“It would put all people who look like me — any Asians — into third-class citizenship because we’d have to prove our immigration status and where we come from when we want to purchase land or a house,” said Alice Yi, a senior strategy consultant at Asian Texans for Justice.
Yi and others recalled the long history of anti-Asian legislation in the United States, including Japanese internment during World War II and the Chinese Exclusion Act of 1882. Opponents also said the legislation would make the United States look more like the authoritarian regimes of the four countries — and increase anti-Asian hate crimes and rhetoric that have skyrocketed since the COVID-19 pandemic.
“Are we competing with dictatorship regimes?” Yi asked lawmakers at a packed hearing of the Senate Committee on State Affairs. “Do you want to push us back to the 1800s?”
Houston Democratic Rep. Gene Wu, who immigrated to the United States from China as a child and has been outspoken against the bill, said the revisions make the proposals “less terrible” — but they are still deeply concerning. If lawmakers are worried about national security, he said, they should focus on governmental entities rather than make individuals prove that they are not threats to the United States.
“I’m Chinese, but I don’t represent the Chinese government,” he said. “This is an open invite to intentional discrimination — if someone comes to an open house that looks Asian, people are just going to say ‘Why risk it? No Asians.’”
Even before the revisions, Kolkhorst’s bill had support from top Texas GOP figures including Agriculture Commissioner Sid Miller and Abbott, who said he would sign the legislation if passed by lawmakers. Kolkhorst has said her bill builds on legislation from 2021, under which state lawmakers banned Texas businesses and government officials from making infrastructure deals with interests from the four countries. That legislation, which passed unanimously, was filed in response to a Xinjiang-based real estate tycoon’s purchase of roughly 140,000 acres for a wind farm in Del Rio, a small border town near Laughlin Air Force Base.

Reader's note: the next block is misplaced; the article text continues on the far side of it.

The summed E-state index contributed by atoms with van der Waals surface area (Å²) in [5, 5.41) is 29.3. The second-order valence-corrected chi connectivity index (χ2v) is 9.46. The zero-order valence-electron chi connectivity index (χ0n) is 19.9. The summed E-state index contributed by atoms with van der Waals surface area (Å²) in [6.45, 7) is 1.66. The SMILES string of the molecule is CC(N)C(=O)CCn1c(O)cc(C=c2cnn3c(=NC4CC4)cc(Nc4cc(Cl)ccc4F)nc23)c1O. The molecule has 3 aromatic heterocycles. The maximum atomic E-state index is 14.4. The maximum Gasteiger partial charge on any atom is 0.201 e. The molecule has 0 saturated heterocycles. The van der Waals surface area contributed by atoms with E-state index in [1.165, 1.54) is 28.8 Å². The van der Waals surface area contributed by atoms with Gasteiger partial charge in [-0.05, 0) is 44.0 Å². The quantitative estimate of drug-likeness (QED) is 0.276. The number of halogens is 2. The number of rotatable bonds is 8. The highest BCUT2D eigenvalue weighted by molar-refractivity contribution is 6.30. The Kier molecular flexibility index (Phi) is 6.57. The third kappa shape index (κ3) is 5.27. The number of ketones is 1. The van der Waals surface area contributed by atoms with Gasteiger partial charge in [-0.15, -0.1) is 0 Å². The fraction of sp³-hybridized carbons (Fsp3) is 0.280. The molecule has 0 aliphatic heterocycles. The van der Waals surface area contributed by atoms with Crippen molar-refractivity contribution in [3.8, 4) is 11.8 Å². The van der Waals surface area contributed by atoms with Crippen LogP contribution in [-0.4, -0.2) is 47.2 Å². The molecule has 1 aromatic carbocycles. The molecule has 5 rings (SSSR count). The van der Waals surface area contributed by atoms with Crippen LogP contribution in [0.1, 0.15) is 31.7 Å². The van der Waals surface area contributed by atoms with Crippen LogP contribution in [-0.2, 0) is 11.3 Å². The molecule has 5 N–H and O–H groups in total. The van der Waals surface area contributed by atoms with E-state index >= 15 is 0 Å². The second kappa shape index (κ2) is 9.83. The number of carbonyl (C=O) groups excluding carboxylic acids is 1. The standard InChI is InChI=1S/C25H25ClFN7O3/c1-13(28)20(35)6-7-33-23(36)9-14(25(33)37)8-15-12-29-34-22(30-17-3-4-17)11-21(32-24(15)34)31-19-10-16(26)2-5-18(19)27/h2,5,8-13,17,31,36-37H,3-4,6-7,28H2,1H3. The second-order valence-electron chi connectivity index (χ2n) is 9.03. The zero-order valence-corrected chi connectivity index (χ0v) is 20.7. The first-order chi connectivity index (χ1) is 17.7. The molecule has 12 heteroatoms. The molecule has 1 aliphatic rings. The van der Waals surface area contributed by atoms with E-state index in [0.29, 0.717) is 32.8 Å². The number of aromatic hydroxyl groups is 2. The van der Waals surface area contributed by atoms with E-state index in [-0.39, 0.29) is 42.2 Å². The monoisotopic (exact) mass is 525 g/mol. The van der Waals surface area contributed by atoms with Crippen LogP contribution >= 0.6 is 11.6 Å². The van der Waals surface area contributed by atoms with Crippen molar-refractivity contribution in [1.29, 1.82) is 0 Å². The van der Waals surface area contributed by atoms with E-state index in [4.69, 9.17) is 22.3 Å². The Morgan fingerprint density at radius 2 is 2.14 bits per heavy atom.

On Thursday, Kolkhorst said her initial proposal was not “clear enough” on home ownership. But she pushed back against accusations that the legislation was racist, citing restrictions on foreign land ownership that have been proposed or are already on the books in numerous other states and in Canada.
“This is about national security,” she said. “At the heart and soul of it, it is about food protection. It is about mineral protection.”
Chinese investors own less than 1% of total foreign-held acreage in the United States, according to the United States Department of Agriculture’s 2021 land report, while investors from Russia, Iran and North Korea collectively own less than 3,000 acres.
Kolkhorst’s bill comes amid a broader push against China by the GOP, both in Texas and nationally. In October, Republicans in the U.S. House of Representatives called for an investigation into foreign land investment in the United States. Former President Donald Trump and Florida Gov. Ron DeSantis have both recently called for similar bans. And U.S. Rep. Chip Roy, R-Austin, recently proposed similar legislation at the federal level.